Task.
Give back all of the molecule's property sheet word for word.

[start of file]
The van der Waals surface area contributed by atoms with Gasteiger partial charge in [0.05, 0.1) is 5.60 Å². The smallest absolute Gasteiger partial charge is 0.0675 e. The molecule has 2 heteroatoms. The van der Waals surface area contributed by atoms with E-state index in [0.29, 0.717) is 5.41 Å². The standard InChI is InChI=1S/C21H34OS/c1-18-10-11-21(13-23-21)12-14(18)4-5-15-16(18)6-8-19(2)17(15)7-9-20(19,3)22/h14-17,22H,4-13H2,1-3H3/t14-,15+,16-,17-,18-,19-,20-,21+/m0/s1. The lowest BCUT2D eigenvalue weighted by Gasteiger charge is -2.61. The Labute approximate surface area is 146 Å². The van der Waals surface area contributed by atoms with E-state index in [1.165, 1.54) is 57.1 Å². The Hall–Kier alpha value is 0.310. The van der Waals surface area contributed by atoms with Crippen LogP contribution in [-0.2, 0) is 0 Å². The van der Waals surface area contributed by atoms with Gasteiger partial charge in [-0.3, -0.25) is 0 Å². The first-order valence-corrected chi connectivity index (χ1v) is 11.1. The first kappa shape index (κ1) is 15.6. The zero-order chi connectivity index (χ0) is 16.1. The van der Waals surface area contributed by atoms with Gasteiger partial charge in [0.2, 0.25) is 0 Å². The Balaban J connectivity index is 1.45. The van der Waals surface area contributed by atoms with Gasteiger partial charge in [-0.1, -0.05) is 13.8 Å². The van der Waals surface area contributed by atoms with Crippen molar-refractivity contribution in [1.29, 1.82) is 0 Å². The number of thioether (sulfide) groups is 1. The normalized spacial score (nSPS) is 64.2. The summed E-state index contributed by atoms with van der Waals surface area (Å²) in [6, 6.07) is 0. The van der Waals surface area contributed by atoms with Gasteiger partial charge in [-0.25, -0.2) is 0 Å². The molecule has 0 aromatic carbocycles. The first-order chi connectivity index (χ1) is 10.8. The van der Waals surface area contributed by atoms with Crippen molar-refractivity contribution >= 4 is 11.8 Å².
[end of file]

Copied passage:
The van der Waals surface area contributed by atoms with Gasteiger partial charge in [0.05, 0.1) is 5.60 Å². The smallest absolute Gasteiger partial charge is 0.0675 e. The molecule has 2 heteroatoms. The van der Waals surface area contributed by atoms with E-state index in [0.29, 0.717) is 5.41 Å². The standard InChI is InChI=1S/C21H34OS/c1-18-10-11-21(13-23-21)12-14(18)4-5-15-16(18)6-8-19(2)17(15)7-9-20(19,3)22/h14-17,22H,4-13H2,1-3H3/t14-,15+,16-,17-,18-,19-,20-,21+/m0/s1. The lowest BCUT2D eigenvalue weighted by Gasteiger charge is -2.61. The Labute approximate surface area is 146 Å². The van der Waals surface area contributed by atoms with E-state index in [1.165, 1.54) is 57.1 Å². The Hall–Kier alpha value is 0.310. The van der Waals surface area contributed by atoms with Crippen LogP contribution in [-0.2, 0) is 0 Å². The van der Waals surface area contributed by atoms with Gasteiger partial charge in [-0.3, -0.25) is 0 Å². The first-order valence-corrected chi connectivity index (χ1v) is 11.1. The first kappa shape index (κ1) is 15.6. The zero-order chi connectivity index (χ0) is 16.1. The van der Waals surface area contributed by atoms with Gasteiger partial charge in [0.2, 0.25) is 0 Å². The Balaban J connectivity index is 1.45. The van der Waals surface area contributed by atoms with Gasteiger partial charge in [-0.1, -0.05) is 13.8 Å². The van der Waals surface area contributed by atoms with Crippen molar-refractivity contribution in [1.29, 1.82) is 0 Å². The number of thioether (sulfide) groups is 1. The normalized spacial score (nSPS) is 64.2. The summed E-state index contributed by atoms with van der Waals surface area (Å²) in [6, 6.07) is 0. The van der Waals surface area contributed by atoms with Gasteiger partial charge in [-0.25, -0.2) is 0 Å². The molecule has 0 aromatic carbocycles. The first-order chi connectivity index (χ1) is 10.8. The van der Waals surface area contributed by atoms with Crippen molar-refractivity contribution >= 4 is 11.8 Å².